In a victory for California’s radical anti-technology minority, S.B. 131 passed the state’s senate Health Committee by a vote of five to two. This misguided piece of legislation, introduced by state senator Noreen Evans, would require that “any food, except as provided, offered for retail sale in the state be considered misbranded if it is entirely or partially genetically engineered, as defined, and that fact is not disclosed in a specified manner.”
In other words, it would require a label to inform consumers that the newest, most precise and predictable techniques of genetic modification had been employed in the food’s production.
The push to require labeling of genetically modified (GM) or genetically engineered (GE) food is one of those causes that sounds worthy — like “protect the Delta smelt” or “save the snail darter” — until you actually learn a little about them. Foods made with the precise techniques of genetic engineering are every bit as safe and “natural” as thousands of other common foods. In fact, as federal regulators have said repeatedly, a mandatory label would erroneously imply a meaningful difference where none exists.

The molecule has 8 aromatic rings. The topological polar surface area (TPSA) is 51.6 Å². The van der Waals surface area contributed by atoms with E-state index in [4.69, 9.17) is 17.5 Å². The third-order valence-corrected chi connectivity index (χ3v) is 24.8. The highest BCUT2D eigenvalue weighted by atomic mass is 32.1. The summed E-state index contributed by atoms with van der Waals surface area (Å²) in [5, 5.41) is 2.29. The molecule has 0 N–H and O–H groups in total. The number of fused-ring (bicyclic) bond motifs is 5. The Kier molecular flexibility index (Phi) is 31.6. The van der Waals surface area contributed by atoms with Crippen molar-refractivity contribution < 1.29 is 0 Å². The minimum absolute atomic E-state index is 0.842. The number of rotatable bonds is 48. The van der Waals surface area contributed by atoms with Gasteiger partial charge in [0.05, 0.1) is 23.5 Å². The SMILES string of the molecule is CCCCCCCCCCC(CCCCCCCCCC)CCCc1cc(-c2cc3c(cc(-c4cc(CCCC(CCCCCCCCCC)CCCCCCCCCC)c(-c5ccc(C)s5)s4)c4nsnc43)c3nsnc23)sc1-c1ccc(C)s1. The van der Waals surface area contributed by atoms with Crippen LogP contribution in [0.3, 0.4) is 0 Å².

Read the full, original article: California’s anti-GMO hysteria